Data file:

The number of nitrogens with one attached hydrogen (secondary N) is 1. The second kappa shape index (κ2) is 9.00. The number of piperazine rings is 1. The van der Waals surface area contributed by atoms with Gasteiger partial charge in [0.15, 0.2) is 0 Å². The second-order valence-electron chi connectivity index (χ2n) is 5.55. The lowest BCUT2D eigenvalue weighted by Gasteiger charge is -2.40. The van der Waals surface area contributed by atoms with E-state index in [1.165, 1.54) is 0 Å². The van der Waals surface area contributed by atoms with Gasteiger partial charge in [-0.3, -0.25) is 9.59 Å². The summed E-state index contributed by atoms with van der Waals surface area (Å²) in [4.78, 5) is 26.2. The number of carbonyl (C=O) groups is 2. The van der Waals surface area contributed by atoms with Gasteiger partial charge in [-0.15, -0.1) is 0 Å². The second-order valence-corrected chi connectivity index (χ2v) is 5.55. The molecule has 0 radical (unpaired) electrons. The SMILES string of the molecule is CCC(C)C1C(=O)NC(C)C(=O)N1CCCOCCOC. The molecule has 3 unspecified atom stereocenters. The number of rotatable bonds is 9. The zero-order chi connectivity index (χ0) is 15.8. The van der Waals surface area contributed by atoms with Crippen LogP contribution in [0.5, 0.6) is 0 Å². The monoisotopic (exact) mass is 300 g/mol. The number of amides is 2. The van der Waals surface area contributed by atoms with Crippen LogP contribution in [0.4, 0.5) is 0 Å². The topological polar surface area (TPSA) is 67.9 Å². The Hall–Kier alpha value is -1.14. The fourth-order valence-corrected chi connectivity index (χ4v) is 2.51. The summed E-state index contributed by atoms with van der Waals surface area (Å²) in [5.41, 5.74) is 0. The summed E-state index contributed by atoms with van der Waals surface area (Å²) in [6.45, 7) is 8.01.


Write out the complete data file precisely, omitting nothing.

The number of nitrogens with one attached hydrogen (secondary N) is 1. The second kappa shape index (κ2) is 9.00. The number of piperazine rings is 1. The van der Waals surface area contributed by atoms with Gasteiger partial charge in [0.15, 0.2) is 0 Å². The second-order valence-electron chi connectivity index (χ2n) is 5.55. The lowest BCUT2D eigenvalue weighted by Gasteiger charge is -2.40. The van der Waals surface area contributed by atoms with E-state index in [1.165, 1.54) is 0 Å². The van der Waals surface area contributed by atoms with Gasteiger partial charge in [-0.3, -0.25) is 9.59 Å². The summed E-state index contributed by atoms with van der Waals surface area (Å²) in [4.78, 5) is 26.2. The number of carbonyl (C=O) groups is 2. The van der Waals surface area contributed by atoms with Gasteiger partial charge in [-0.15, -0.1) is 0 Å². The second-order valence-corrected chi connectivity index (χ2v) is 5.55. The molecule has 0 radical (unpaired) electrons. The SMILES string of the molecule is CCC(C)C1C(=O)NC(C)C(=O)N1CCCOCCOC. The molecule has 3 unspecified atom stereocenters. The number of rotatable bonds is 9. The zero-order chi connectivity index (χ0) is 15.8. The van der Waals surface area contributed by atoms with Crippen LogP contribution in [0.5, 0.6) is 0 Å². The monoisotopic (exact) mass is 300 g/mol. The number of amides is 2. The van der Waals surface area contributed by atoms with Crippen LogP contribution in [0.4, 0.5) is 0 Å². The topological polar surface area (TPSA) is 67.9 Å². The Hall–Kier alpha value is -1.14. The fourth-order valence-corrected chi connectivity index (χ4v) is 2.51. The summed E-state index contributed by atoms with van der Waals surface area (Å²) in [5.41, 5.74) is 0. The summed E-state index contributed by atoms with van der Waals surface area (Å²) in [6.45, 7) is 8.01.